Amyway, I didn't even finish the sentence before she snapped "I'm busy at the moment." A second or two later she added an "As you can see." A staff nurse caught my eye and raised her eyebrows at me, but I just shrugged and smiled. A while later, it was time for me to ask for my painkilling injection, so rather than interrupt her (as I'd gathered she didn't like interruptions, lol) I pressed my call button. She looked up and said "Do you want something?" I explained that the injection was due but she answered - in a stupendously patronising tone - "The nurse will know when to bring your medications Susan." I paused for a moment to control my temper, and then replied calmly that the injections were PRN - meaning I have to ask when I want them, they aren't given routinely. She didn't answer.
We had a very disturbed night, nobody got any sleep. There is a severely disabled patient in the bed opposite mine and she was frightened and confused, away from her usual routines. She finally went quiet at about 5.00am but just before, I heard the old lady in the bed next to mine beg the HA for a little peace and heard her answer "She can't help it you know!" No sympathy or care, just a ticking off.
I'd only been asleep for an hour or two, when I woke with a start to find the healthcare assistant standing by my bed with blood pressure machine and thermometer. She was very young, with one of those glowing, scrubbed-clean complexions that you only have when you're in your late teens. For a few moments, I couldn't remember where I was and when my eyes focussed and I remembered I was in hospital, I noticed that she was just standing by my bed staring at me. Suddenly she asked "Have you got a problem?"
It wasn't even a "Have you got a problem (I can help you with?)" it was a "Have you got a problem? (Oi, you outside... NOW!)"
My blurry brain, instead of focussing on the matter in hand, chose to wonder when anyone had last spoken to me like that? Primary School? Secondary School? I hedged a bit, and asked her what she meant.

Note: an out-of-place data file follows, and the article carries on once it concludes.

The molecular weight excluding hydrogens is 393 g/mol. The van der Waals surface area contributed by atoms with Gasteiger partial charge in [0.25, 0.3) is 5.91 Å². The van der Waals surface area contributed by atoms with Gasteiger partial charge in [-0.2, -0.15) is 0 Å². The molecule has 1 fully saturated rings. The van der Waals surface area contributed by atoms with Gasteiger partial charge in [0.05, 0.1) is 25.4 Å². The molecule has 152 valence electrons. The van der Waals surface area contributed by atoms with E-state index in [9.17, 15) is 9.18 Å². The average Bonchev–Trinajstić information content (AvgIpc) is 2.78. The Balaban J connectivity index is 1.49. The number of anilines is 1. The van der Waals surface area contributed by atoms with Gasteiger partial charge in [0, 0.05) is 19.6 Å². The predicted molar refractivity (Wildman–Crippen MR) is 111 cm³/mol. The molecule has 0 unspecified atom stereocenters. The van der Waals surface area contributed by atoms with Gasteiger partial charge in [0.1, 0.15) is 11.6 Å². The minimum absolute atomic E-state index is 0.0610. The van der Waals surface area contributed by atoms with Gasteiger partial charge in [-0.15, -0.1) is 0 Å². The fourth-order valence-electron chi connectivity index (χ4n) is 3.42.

"You're glaring at me so you obviously have some kind of problem, what is it?"
My brain cleared a bit more and assured me that, yes, she really was picking a fight with me!! Astonishing!
I managed, even then, to keep my temper. I didn't shout at her, I wasn't rude or insulting, I explained that I hadn't been sure where I was when I woke up, and that if she had been woken up, at 7.00am, by a stranger standing by her bed, she would surely need a moment to gather herself? Even more astonishingly, she answered "Or you might be the problem? Maybe you're just rude?"
Now I'm easy going, but even my children know not to bother me with anything until I've drunk my first cup of tea. I am not a morning person and my tolerance levels rise sharply after about 9ish.
I gave up on mollification, and answered her question.
I told her very quietly and politely, that in the 16 years I had been an in-patient at Addenbrookes, I had never come across a member of staff with such little regard for her patients. I told her I had not heard her say a single kind word to any of them, nor had I seen her smile. I said she had been efficient, but patronising - and in my case, aggressive - and had not shown any sympathy or kindness at all. Finally, I explained that in the many, many months I'd spent as an in-patient over the years, I had never been moved to speak to a member of staff as I was now speaking to her.
I wasn't really cross, but I know I would have been beside myself a few years ago. I didn't complain or even mention it to anyone else, but I did notice that she was a much better nurse for the last hour of her shift.